A 'radical-left winger' and the fading hopes of the center-right are making investors nervous ahead of upcoming French elections sending 10-year French-German spreads to a three-year high.
The spread peaked out at 72 basis points at around 9 a.m. London time on Wednesday, a level not seen since January 2014.
"The more recent widening of this spread is clearly linked to anxieties over the French Presidential elections in April and the appointment of radical-left winger Benoit Hamon two days ago, together with the possible emerging scandal associated with Francois Fillon's wife as paid-secretary, that together makes the establishment parties chances weaker and the presidential race much more open and uncertain that before," Jan Randolph, director of sovereign risk at IHS Markit, told CNBC via email.
Recent polls suggested that the center-right candidate Fillon was on track to fight against the far-right leader Marine Le Pen in the second round of the election. But revelations that he had misused public funds have seen Fillon's popularity decline. A new opinion poll, released Wednesday by the newspaper Les Echo, showed that Fillon would not make it to the second round.
Furthermore, the socialist party chose last Sunday the most left-leaning candidate it had in the race. The former education minister Hamon defeated the former Prime Minister Manuel Valls.
Vincent Juvyns, global market strategist at JPMorgan Asset Management, told CNBC over the phone that Hamon was "really a left winger", adding that recent developments in French politics have made the outcome of the presidential race less clear.
Juvyns, who is based in Paris, added that the recent scandals involving Fillon had an impact on his popularity and he is now less and less likely to win the Presidential seat.
Le Pen, the leader of the far-right National Front, has also made headlines because she has not paid back EU funds. The European Parliament claimed that Le Pen missed a deadline to repay more than 300,000 euros ($321,000), which she has apparently used to pay an aide in the Paris office. Le Pen has said she has no intentions in paying back the money.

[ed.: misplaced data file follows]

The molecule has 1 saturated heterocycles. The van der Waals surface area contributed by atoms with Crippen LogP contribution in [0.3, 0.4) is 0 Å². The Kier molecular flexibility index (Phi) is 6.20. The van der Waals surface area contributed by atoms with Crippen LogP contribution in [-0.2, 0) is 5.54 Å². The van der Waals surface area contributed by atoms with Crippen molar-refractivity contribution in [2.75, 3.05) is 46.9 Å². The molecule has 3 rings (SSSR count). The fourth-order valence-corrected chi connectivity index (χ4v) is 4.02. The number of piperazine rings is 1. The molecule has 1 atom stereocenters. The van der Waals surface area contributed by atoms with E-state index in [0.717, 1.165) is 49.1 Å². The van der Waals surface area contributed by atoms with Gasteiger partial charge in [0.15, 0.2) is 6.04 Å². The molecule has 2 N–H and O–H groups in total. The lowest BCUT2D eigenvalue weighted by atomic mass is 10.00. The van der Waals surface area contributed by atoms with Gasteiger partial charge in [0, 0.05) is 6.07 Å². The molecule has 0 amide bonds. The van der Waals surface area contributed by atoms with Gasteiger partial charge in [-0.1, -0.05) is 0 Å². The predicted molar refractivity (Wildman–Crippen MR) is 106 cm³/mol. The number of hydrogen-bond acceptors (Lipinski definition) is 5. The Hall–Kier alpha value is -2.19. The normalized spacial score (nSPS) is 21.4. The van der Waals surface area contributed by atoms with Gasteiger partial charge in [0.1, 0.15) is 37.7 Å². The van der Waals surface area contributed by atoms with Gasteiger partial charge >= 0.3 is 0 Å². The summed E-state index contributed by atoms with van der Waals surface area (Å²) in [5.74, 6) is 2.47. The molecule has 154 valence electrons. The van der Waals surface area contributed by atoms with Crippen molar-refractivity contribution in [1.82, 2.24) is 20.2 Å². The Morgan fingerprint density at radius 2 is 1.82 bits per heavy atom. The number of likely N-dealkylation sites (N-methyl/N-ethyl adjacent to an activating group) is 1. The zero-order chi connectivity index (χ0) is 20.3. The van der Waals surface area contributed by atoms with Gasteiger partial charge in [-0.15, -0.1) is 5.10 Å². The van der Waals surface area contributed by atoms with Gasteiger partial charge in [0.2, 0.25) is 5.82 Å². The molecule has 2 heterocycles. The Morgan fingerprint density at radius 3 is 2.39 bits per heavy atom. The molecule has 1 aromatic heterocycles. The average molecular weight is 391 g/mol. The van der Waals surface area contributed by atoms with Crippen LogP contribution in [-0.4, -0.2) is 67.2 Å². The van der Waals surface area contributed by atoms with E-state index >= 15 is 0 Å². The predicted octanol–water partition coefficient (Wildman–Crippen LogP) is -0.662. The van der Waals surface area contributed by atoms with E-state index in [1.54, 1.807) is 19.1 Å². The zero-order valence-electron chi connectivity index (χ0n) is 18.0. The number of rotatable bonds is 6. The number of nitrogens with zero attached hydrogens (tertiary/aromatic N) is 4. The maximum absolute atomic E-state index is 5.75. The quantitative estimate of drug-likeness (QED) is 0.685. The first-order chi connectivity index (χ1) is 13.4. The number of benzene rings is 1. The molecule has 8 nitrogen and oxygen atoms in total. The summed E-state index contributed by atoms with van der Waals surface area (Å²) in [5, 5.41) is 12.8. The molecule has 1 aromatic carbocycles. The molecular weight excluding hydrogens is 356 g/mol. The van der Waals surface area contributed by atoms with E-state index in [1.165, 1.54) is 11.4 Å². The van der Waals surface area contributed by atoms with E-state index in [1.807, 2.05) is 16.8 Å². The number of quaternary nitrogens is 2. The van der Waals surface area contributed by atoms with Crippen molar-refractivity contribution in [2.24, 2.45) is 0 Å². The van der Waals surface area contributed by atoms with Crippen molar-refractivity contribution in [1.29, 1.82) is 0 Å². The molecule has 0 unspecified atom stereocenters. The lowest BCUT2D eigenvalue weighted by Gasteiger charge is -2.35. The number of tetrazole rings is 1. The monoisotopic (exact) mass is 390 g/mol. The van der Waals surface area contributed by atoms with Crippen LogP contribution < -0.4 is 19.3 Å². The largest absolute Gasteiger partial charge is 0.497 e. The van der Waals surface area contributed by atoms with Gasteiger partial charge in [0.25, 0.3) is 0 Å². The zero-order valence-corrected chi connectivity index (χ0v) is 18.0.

The latest Les Echo poll also showed that Le Pen is set to win the first round with between 26 and 27 percent of the votes.
"A win for far right Marine le Pen, though still less likely but closer than any time before, certainly would (provoke any new action from the European Central Bank)," Randolph from IHS Markit said.
"(Le Pen's victory) would a be nightmare Europe game-changer scenario, much more than Brexit or Trump combined," he added.
However, analysts have told CNBC previously that they expect French voters to unite and support the second candidate in the race against Le Pen in the second round of the elections.
France is due to hold two auctions Thursday, with 2026 and 2031 maturities, Norbert Wuthe, senior analyst, government bond strategy at BayernLB, told CNBC.
"Spreads should have tightened from the level reached at the end of last week," he said. "But with recent developments spread levels have crossed significant resistance levels. But with news/new risks reflected now we see tightening potential vs. Bunds after tomorrow's auctions of about 5 bps."